One of my best friends sold her house yesterday. About 18 hours before the closing, my friend got the final numbers from the realtor and bank, with closing costs, mortgage payoff info, etc. She had taken out the loan 2 years ago for $118,000. She’s made all her payments since then, and each month the balance on the loan went down. Imagine her surprise when she got the final loan amount and it was $119,000. She called the bank and was told that they had a prepayment penalty if you sold your house to a relative. Ok. That’s a bit strange, but since she wasn’t selling her house to a relative, why was the penalty being added on? Well, it turns out that the bank assumesyou’re selling to a relative – since I’m sure that’s such a common thing? – and you have to prove otherwise in order to not have the penalty assessed. Wow. So my friend (who is known for her ability to raise hell) told them that closing was in 18 hours, that they had dragged their feet about getting the paperwork done in the first place, and that they had better get everything fixed in time for closing. She’s pretty scary when she’s pissed, and I guess it worked, because they got the new paperwork printed up in time for the closing yesterday morning.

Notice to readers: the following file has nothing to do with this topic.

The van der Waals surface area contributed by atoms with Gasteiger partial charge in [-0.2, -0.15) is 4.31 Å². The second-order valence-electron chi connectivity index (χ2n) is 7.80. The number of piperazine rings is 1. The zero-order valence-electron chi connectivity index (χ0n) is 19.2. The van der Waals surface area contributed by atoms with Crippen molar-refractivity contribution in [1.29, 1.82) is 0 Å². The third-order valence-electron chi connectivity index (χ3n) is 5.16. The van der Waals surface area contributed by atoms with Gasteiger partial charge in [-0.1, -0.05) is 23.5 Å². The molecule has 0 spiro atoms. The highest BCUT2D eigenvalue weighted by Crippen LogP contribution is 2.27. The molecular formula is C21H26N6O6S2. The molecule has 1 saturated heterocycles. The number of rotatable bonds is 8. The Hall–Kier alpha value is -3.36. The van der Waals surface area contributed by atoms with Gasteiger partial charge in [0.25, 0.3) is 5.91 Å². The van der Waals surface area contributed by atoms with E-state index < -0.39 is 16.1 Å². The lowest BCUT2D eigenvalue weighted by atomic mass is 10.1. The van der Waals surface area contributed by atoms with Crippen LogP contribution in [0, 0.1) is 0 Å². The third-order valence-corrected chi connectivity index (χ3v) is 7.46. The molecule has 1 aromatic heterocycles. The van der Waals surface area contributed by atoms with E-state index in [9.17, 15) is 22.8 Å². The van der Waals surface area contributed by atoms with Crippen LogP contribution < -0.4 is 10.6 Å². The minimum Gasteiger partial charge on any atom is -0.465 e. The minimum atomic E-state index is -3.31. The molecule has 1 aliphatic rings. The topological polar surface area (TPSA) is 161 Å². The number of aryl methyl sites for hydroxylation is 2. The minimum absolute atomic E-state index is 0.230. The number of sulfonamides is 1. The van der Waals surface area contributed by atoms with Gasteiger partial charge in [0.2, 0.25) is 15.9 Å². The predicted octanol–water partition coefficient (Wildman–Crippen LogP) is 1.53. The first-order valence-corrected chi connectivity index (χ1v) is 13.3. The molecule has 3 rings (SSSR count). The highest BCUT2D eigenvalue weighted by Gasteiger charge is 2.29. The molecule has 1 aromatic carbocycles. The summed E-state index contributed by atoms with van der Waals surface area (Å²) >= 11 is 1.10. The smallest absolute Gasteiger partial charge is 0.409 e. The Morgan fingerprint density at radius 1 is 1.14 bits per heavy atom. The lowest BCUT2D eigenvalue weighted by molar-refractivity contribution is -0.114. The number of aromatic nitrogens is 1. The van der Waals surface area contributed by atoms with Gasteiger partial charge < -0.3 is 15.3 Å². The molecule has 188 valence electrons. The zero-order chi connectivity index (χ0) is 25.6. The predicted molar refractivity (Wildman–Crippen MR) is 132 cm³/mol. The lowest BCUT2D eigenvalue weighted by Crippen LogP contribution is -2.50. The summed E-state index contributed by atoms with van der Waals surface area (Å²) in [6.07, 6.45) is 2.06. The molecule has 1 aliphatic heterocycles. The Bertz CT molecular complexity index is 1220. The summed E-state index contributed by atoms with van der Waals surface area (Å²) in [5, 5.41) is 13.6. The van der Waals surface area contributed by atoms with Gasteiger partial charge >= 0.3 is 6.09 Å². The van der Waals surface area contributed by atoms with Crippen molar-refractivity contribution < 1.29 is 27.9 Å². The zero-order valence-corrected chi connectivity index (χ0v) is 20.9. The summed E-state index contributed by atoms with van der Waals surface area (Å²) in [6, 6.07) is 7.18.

She and I were talking about the whole fiasco afterwards, and it seemed like such a scam. Since the bank didn’t get the paperwork ready until the very last minute, maybe they think that people won’t have the time to look over everything before they sign the papers? In my friend’s case, the penalty had actually increased the amount of the loan from it’s original value, but what about someone who’s had their house for several years and hasn’t been paying attention to the amounts listed on their statements? Maybe they would just sign off on the loan repayment paperwork and not notice the $3000 charge. What a silly prepayment penalty too – for selling the house to a relative? How did they dream that one up? I guess this just serves as one more reminder to pay attention to our bank balances and outstanding loan amounts, and to read things before we sign them.